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Speed limits in France wtf are they?

 Poster: A snowHead
Poster: A snowHead
@valais2, given the https://www.annieandre.com/11-things-take-road-in-france/ link says that 80km/h is reduced to 70km/h in rain, it seems reasonable to consider the issue 'open to debate'...
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 Obviously A snowHead isn't a real person
Obviously A snowHead isn't a real person
crosbie wrote:
@valais2, given the https://www.annieandre.com/11-things-take-road-in-france/ link says that 80km/h is reduced to 70km/h in rain, it seems reasonable to consider the issue 'open to debate'...


That looks like a site written by expat Brits. The site I quoted is a French driving instruction site, with links to La Prevention Routiere: https://www.codedelaroute.fr/infos-pratiques/actualite/passage-routes-secondaires-80-km-h-299.html
Open to debate? I don't think so.
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 Well, the person's real but it's just a made up name, see?
Well, the person's real but it's just a made up name, see?
Even more confusing now that departments can vary the limits on single carriageway N and D roads. Here in Isère it is 80 on the D1091 but next door in Hautes-Alpes it's 90. I drove to Briançon yesterday and upon leaving Isère the limit changed and it was clearly signposted. On the way back though there was a sign saying the 90 limit no longer applied but I didn't see an 80 sign. Could easily be caught out by a gendarme hiding in the bushes as they do.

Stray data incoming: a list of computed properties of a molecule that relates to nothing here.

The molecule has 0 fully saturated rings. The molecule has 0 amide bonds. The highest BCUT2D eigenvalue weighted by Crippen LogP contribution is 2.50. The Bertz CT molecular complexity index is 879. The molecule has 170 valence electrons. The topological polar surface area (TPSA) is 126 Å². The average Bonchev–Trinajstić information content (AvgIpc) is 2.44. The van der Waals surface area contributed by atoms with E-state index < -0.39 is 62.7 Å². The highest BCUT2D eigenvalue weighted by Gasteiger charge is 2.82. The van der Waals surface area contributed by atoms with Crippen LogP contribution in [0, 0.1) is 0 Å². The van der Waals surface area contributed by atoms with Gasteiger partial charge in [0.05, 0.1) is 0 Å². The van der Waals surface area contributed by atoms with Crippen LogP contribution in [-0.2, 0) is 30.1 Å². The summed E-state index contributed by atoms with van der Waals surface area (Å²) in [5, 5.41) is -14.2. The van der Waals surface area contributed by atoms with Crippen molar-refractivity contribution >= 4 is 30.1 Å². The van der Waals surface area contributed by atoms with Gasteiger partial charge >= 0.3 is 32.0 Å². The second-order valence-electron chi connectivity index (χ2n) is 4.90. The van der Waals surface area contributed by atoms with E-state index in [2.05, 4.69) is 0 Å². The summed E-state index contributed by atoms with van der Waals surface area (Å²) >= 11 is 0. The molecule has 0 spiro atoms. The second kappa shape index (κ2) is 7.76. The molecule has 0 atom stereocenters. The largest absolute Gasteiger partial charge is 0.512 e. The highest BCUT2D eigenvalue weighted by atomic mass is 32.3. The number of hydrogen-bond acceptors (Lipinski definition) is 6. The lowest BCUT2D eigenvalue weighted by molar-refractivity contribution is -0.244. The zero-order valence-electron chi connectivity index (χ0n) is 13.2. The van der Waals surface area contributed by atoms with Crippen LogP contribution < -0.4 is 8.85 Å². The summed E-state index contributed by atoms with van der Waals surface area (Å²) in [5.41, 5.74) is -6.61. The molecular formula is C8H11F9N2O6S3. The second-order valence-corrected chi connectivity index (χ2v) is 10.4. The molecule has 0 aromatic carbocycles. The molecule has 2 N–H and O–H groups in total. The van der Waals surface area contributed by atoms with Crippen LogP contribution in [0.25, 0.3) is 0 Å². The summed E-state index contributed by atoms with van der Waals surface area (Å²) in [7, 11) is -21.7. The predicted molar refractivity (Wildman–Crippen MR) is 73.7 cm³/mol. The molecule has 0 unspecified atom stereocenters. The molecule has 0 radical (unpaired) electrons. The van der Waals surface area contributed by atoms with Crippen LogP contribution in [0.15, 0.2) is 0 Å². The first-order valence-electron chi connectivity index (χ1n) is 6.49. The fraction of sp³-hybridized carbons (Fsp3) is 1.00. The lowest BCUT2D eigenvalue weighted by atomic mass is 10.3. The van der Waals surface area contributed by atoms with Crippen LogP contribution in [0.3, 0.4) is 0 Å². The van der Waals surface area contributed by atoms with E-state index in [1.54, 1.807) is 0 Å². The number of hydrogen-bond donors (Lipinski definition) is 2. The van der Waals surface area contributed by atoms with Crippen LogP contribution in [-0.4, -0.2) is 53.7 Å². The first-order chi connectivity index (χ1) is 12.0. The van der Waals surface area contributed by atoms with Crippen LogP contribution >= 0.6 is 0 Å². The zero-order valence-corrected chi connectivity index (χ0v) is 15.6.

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Quote:

@valais2, given the https://www.annieandre.com/11-things-take-road-in-france/ link says that 80km/h is reduced to 70km/h in rain, it seems reasonable to consider the issue 'open to debate'...

I had a read of the site and it's hilarious and probably a spoof. Apartently Aires have "rest rooms". No they don't. If you get out of the car and look for some where to rest inside then you are out of luck. All the seating is outside. As for a whole section on roundabouts ???? but then nothing about priorité à droite which still exists in places
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Let's talk about Belgians some more...…. Smile
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johnE wrote:
Quote:

@valais2, given the https://www.annieandre.com/11-things-take-road-in-france/ link says that 80km/h is reduced to 70km/h in rain, it seems reasonable to consider the issue 'open to debate'...